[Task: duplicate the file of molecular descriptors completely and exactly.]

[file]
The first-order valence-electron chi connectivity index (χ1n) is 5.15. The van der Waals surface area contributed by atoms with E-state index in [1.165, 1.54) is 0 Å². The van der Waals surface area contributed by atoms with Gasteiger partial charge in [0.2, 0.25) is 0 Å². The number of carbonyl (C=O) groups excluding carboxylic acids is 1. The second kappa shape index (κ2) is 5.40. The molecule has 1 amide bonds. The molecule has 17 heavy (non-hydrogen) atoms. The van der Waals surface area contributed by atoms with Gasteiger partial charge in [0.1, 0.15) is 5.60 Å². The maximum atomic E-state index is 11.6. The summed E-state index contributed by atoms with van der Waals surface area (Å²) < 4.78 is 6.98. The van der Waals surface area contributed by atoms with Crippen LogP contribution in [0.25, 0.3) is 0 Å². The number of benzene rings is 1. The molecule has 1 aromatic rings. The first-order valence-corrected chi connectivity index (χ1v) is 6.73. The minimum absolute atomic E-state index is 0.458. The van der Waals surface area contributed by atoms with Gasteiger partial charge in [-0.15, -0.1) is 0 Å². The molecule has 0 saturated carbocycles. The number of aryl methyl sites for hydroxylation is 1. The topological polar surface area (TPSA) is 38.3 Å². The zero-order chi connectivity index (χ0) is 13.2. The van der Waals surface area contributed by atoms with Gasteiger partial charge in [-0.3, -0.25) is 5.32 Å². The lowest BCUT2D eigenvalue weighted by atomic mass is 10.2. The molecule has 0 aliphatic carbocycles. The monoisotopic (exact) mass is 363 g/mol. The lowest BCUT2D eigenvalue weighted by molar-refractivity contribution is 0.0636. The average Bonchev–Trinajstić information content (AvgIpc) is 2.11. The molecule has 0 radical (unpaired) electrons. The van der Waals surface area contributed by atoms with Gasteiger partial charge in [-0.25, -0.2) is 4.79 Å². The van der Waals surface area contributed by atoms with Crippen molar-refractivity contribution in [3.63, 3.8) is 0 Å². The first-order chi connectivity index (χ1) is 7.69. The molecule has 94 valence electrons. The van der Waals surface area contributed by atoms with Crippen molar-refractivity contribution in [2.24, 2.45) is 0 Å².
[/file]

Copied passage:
The first-order valence-electron chi connectivity index (χ1n) is 5.15. The van der Waals surface area contributed by atoms with E-state index in [1.165, 1.54) is 0 Å². The van der Waals surface area contributed by atoms with Gasteiger partial charge in [0.2, 0.25) is 0 Å². The number of carbonyl (C=O) groups excluding carboxylic acids is 1. The second kappa shape index (κ2) is 5.40. The molecule has 1 amide bonds. The molecule has 17 heavy (non-hydrogen) atoms. The van der Waals surface area contributed by atoms with Gasteiger partial charge in [0.1, 0.15) is 5.60 Å². The maximum atomic E-state index is 11.6. The summed E-state index contributed by atoms with van der Waals surface area (Å²) < 4.78 is 6.98. The van der Waals surface area contributed by atoms with Crippen LogP contribution in [0.25, 0.3) is 0 Å². The number of benzene rings is 1. The molecule has 1 aromatic rings. The first-order valence-corrected chi connectivity index (χ1v) is 6.73. The minimum absolute atomic E-state index is 0.458. The van der Waals surface area contributed by atoms with Gasteiger partial charge in [-0.15, -0.1) is 0 Å². The molecule has 0 saturated carbocycles. The number of aryl methyl sites for hydroxylation is 1. The topological polar surface area (TPSA) is 38.3 Å². The zero-order chi connectivity index (χ0) is 13.2. The van der Waals surface area contributed by atoms with Gasteiger partial charge in [-0.3, -0.25) is 5.32 Å². The lowest BCUT2D eigenvalue weighted by atomic mass is 10.2. The molecule has 0 aliphatic carbocycles. The monoisotopic (exact) mass is 363 g/mol. The lowest BCUT2D eigenvalue weighted by molar-refractivity contribution is 0.0636. The average Bonchev–Trinajstić information content (AvgIpc) is 2.11. The molecule has 0 radical (unpaired) electrons. The van der Waals surface area contributed by atoms with Gasteiger partial charge in [-0.25, -0.2) is 4.79 Å². The van der Waals surface area contributed by atoms with Crippen molar-refractivity contribution in [3.63, 3.8) is 0 Å². The first-order chi connectivity index (χ1) is 7.69. The molecule has 94 valence electrons. The van der Waals surface area contributed by atoms with Crippen molar-refractivity contribution in [2.24, 2.45) is 0 Å².